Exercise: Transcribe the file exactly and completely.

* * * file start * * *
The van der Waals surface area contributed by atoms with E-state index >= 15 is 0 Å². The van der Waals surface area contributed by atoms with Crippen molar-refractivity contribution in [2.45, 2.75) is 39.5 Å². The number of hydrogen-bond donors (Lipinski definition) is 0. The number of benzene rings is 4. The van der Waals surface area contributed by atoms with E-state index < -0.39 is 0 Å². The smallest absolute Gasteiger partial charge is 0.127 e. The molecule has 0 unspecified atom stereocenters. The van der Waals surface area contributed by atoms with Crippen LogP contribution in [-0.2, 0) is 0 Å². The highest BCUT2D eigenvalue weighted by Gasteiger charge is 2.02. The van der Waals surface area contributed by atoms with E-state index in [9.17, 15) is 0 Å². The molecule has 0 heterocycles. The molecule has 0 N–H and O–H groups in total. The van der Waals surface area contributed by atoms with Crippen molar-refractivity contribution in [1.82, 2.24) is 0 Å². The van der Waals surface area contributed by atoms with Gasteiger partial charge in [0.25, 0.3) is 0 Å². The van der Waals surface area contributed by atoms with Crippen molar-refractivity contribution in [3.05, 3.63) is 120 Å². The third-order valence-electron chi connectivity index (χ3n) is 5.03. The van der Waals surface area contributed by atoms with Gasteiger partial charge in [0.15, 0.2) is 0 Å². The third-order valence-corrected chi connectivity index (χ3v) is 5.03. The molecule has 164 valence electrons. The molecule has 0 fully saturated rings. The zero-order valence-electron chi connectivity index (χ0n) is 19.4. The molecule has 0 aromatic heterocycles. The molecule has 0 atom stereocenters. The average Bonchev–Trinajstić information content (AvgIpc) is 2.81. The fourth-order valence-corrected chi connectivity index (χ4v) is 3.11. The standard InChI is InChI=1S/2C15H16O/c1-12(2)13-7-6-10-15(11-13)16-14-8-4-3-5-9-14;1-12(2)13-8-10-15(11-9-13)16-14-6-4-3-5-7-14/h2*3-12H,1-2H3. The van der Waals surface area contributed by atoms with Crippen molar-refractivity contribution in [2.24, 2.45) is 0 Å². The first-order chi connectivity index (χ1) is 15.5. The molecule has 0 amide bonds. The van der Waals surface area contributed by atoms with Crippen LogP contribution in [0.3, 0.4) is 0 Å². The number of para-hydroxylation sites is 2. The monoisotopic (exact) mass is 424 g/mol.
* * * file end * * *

The van der Waals surface area contributed by atoms with E-state index >= 15 is 0 Å². The van der Waals surface area contributed by atoms with Crippen molar-refractivity contribution in [2.45, 2.75) is 39.5 Å². The number of hydrogen-bond donors (Lipinski definition) is 0. The number of benzene rings is 4. The van der Waals surface area contributed by atoms with E-state index < -0.39 is 0 Å². The smallest absolute Gasteiger partial charge is 0.127 e. The molecule has 0 unspecified atom stereocenters. The van der Waals surface area contributed by atoms with Crippen LogP contribution in [-0.2, 0) is 0 Å². The highest BCUT2D eigenvalue weighted by Gasteiger charge is 2.02. The van der Waals surface area contributed by atoms with E-state index in [9.17, 15) is 0 Å². The molecule has 0 heterocycles. The molecule has 0 N–H and O–H groups in total. The van der Waals surface area contributed by atoms with Crippen molar-refractivity contribution in [1.82, 2.24) is 0 Å². The van der Waals surface area contributed by atoms with Gasteiger partial charge in [0.25, 0.3) is 0 Å². The van der Waals surface area contributed by atoms with Crippen molar-refractivity contribution in [3.05, 3.63) is 120 Å². The third-order valence-electron chi connectivity index (χ3n) is 5.03. The van der Waals surface area contributed by atoms with Gasteiger partial charge in [0.15, 0.2) is 0 Å². The third-order valence-corrected chi connectivity index (χ3v) is 5.03. The molecule has 164 valence electrons. The molecule has 0 fully saturated rings. The zero-order valence-electron chi connectivity index (χ0n) is 19.4. The molecule has 0 aromatic heterocycles. The molecule has 0 atom stereocenters. The average Bonchev–Trinajstić information content (AvgIpc) is 2.81. The fourth-order valence-corrected chi connectivity index (χ4v) is 3.11. The standard InChI is InChI=1S/2C15H16O/c1-12(2)13-7-6-10-15(11-13)16-14-8-4-3-5-9-14;1-12(2)13-8-10-15(11-9-13)16-14-6-4-3-5-7-14/h2*3-12H,1-2H3. The van der Waals surface area contributed by atoms with Crippen molar-refractivity contribution in [2.24, 2.45) is 0 Å². The first-order chi connectivity index (χ1) is 15.5. The molecule has 0 amide bonds. The van der Waals surface area contributed by atoms with Crippen LogP contribution in [0.3, 0.4) is 0 Å². The number of para-hydroxylation sites is 2. The monoisotopic (exact) mass is 424 g/mol.